Preservation in Baltimore is a participatory sport and we hope you will join in at our 2020 micro-grant giveaway on Thursday, October 22! At this free and virtual event, you’ll get to help us give away five micro-grants to help great projects in Baltimore. Based on your votes, we will give out two $500 grants, two $250 grants, and one $50 grant. Here are the finalists:
Jean Lee Cole, Friends of Contee-Parago Park
Hope Ford, ImagineIN
Matt Hood, The Baltimore Crime Museum
Nneka Nnamdi, Fight Blight Baltimore
Steven Skerritt-Davis, The Linden Avenue Association
We will count the results and let the winners know on the spot which grant they have won! It will be an exciting night and we can’t wait to “see” you there! Questions? Email email@example.com
Hello friends of Baltimore Heritage! We decided to take a video vacation this week. We will post a new episode on August 10 and look forward to connecting with you then. Click here for all of the 60+ videos that we have already shot!
We’re in our 5th year of giving away micro-grants to help fund preservation work in the city. If you have a good idea to help preserve a historic building or place in Baltimore or help revitalize a historic neighborhood, we’d love to hear from you! The process is easy: simply fill out the online application and hit send by Wednesday, September 23, 2020.
We’ll pick the five most promising ideas and give them a chance for one of two $500 grants, two $250 grants, or one $50 grant. The awards will be made on October 22, 2020 at a virtual pitch party. Over Zoom, supporters of each idea will get three minutes to pitch them and at the end, the crowd will cast virtual ballots to decide which ideas receive the micro grants. Whether funded or not, we will promote all the ideas and projects to help them garner attention and volunteers.
The types of eligible projects are endless, and as long as they relate to Baltimore’s history, heritage, historic buildings or historic neighborhoods we will consider them. Past award winners include: restoring leaking masonry at a historic church, launching an after school arts-based safe space program in a historic neighborhood, supporting archaeological efforts at a historic furnace, and providing supplies for a community trying to provide access to a neighboring park. The sky’s the limit!
The amount of the award ($50, $250, or $500) may not be enough to complete an entire project. That’s OK. The goal is to help spark new and support existing neighborhood-level preservation work. You don’t need to be a nonprofit organization or even a formalized group to be eligible. Individuals and small groups are welcome! Complete rules can be found on the application.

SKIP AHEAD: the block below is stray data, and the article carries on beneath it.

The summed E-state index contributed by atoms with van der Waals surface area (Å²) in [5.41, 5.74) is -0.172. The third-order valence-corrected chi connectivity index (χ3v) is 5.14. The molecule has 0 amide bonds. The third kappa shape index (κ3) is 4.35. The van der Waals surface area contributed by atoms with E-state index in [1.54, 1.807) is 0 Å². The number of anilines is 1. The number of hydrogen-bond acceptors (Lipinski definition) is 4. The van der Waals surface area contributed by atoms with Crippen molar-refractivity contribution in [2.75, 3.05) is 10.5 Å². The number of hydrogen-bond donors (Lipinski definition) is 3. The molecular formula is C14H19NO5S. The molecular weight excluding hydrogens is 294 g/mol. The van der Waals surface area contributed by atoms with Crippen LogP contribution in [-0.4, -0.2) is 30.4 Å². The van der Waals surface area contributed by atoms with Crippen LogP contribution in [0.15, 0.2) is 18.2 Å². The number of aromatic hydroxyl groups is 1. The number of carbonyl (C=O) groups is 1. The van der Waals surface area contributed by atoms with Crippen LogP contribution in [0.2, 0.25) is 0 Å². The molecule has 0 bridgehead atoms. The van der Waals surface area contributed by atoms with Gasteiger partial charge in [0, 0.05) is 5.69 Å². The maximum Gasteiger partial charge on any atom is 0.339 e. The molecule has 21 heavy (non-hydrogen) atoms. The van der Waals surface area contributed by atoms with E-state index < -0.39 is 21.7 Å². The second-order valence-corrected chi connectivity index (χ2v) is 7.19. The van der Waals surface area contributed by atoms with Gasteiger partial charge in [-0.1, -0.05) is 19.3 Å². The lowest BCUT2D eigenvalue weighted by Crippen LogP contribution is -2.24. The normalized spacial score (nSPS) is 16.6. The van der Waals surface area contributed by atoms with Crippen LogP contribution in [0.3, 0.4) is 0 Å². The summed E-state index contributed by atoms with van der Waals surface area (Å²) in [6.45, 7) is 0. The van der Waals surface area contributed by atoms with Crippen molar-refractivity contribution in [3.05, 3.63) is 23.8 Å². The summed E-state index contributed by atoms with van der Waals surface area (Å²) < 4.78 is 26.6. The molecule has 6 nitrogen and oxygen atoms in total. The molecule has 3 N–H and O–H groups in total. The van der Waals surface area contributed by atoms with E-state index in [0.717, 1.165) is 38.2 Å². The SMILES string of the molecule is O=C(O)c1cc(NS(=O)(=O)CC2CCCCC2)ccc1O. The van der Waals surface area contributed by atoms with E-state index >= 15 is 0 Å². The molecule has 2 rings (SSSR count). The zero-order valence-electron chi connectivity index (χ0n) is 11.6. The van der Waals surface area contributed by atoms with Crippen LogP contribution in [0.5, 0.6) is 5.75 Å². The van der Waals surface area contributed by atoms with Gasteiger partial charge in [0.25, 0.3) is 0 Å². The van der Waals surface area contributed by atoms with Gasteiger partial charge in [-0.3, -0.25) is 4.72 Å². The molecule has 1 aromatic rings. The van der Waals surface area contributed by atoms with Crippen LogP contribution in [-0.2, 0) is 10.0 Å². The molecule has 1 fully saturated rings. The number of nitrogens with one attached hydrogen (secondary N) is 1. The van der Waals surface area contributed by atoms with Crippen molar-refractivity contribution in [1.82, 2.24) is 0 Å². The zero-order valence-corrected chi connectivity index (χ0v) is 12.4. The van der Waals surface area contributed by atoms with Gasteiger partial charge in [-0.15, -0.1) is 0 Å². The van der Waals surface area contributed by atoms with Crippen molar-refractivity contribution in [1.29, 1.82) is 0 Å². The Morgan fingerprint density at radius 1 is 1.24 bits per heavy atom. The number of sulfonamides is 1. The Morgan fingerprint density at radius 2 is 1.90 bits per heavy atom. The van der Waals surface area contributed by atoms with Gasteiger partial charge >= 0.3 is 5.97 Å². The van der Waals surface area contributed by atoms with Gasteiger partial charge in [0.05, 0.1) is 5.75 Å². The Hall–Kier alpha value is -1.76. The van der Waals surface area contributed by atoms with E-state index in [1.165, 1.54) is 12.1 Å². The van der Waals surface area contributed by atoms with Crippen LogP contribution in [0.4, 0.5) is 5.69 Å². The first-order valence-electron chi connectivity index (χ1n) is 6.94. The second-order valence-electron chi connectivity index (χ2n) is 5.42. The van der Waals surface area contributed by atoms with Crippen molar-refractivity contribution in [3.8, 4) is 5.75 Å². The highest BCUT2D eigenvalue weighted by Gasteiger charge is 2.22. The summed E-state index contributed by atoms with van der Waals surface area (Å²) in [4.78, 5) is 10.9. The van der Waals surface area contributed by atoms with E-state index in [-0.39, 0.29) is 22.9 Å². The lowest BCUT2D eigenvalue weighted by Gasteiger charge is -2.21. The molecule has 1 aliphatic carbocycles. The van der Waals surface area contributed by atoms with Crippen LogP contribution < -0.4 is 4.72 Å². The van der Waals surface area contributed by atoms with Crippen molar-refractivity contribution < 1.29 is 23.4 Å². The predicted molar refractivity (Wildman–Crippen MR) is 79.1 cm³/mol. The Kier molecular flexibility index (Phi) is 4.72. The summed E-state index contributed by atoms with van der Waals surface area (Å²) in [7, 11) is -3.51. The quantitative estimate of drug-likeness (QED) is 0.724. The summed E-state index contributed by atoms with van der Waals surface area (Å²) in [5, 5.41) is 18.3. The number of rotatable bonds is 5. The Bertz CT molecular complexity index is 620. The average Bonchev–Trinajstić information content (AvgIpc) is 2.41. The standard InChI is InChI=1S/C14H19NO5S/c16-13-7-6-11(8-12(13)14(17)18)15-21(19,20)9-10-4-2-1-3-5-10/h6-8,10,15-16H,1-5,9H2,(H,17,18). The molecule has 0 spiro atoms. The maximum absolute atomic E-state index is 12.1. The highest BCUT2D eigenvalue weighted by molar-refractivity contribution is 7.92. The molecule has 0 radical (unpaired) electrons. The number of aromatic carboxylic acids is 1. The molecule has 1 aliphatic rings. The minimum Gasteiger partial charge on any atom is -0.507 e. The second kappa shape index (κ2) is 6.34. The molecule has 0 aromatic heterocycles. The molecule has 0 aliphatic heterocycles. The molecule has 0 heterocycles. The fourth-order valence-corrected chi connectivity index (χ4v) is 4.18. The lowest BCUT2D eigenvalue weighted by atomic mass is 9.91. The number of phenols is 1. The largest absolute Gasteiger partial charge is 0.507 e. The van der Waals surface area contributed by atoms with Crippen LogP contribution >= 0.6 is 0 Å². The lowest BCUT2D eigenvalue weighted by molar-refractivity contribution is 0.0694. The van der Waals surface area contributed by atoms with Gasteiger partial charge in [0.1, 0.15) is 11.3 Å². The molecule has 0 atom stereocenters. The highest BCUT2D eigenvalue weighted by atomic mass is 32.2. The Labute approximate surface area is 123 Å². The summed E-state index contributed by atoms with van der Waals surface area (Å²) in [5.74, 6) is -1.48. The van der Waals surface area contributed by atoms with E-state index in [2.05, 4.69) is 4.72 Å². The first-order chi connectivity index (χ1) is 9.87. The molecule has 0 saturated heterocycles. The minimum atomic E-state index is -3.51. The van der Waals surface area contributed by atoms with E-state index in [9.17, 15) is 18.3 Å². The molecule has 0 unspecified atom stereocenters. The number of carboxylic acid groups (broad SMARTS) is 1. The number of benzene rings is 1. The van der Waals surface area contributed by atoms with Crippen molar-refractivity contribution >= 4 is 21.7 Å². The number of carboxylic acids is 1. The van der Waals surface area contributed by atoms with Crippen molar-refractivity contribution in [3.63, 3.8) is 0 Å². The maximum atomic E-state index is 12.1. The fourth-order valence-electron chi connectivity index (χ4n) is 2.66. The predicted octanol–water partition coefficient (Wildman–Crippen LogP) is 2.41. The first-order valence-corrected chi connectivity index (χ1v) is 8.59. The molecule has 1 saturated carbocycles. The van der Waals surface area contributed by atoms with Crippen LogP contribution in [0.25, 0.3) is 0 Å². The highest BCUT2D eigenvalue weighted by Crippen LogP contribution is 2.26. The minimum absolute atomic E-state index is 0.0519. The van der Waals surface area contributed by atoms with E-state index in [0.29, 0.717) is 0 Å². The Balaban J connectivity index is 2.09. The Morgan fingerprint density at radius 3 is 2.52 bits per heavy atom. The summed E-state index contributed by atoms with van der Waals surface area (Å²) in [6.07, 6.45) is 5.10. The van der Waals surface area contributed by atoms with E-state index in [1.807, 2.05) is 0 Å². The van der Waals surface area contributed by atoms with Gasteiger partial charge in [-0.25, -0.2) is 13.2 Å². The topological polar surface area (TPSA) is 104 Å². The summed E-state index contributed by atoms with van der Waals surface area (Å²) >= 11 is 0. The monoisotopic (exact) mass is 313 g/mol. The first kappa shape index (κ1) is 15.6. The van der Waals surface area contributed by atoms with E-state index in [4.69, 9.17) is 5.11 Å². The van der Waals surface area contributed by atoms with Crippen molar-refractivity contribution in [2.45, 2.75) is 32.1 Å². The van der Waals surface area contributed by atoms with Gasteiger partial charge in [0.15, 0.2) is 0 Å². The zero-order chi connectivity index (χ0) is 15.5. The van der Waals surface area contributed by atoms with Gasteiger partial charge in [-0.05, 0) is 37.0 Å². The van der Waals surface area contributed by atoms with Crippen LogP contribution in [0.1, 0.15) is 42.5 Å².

And you can now register for October 22’s Virtual Preservation Pitch Party!
Baltimore Heritage is seeking proposals to undertake a survey of African American heritage sites within the Old West Baltimore National Register Historic District. The work will include documenting historic sites in a spreadsheet format and preparing Maryland Inventory of Historic Places forms for five places.
Update: With regard to COVID-19, this position does not require in-person contact or in-person meetings. It does require research that could include accessing physical collections and archives at places like the Pratt Library, the Afro-American archives, and other repositories. Currently, these are closed to visitors and re-opening schedules have not been announced. If it is determined that accessing physical collections is a necessary part of this research, and these places remain closed for an extended period of time, we will work with the contractor to adjust schedules and expectations.
The deadline to apply in August 21, 2020.
To apply, please follow the instructions in our Request for Proposals.
For questions, please contact Baltimore Heritage director Johns Hopkins at 410-332-9992 or firstname.lastname@example.org.
In 2017 then Mayor Catherine Pugh removed three memorials to the Confederacy and one statue of the author of the infamous Dred Scott decision that were erected with racist motivations and caused pain for many in our Baltimore community. Standing in our city today, there are other public monuments whose presence memorialize the oppression of Black people and people of color. These are also painful. For too long, too many people in the historic preservation movement have either discounted the ongoing harsh suffering that some public memorials are causing, or have remained silent. Since 1960, Baltimore Heritage has been Baltimore’s city-wide historic preservation nonprofit organization. We believe that we have an obligation to address this issue directly and that now is the time to speak out clearly. Below is our position.
- We support the removal of public monuments that were erected with racist intent to memorialize white supremacy.
- We believe that there are monuments standing in Baltimore today that continue to cause pain for many.
- We support a process to discuss steps that we as Baltimoreans can take regarding our public memorials that is open to all, validates different points of view, considers creative approaches, and has goals of fostering reconciliation and creating a public realm where all feel welcome.
- We believe that any actions taken to standing monuments should be done by city officials to ensure public safety.
- We believe that our elected officials in Baltimore City have an obligation to lead a discussion over public memorials and we as an organization commit to participating.
—Johns Hopkins, Executive Director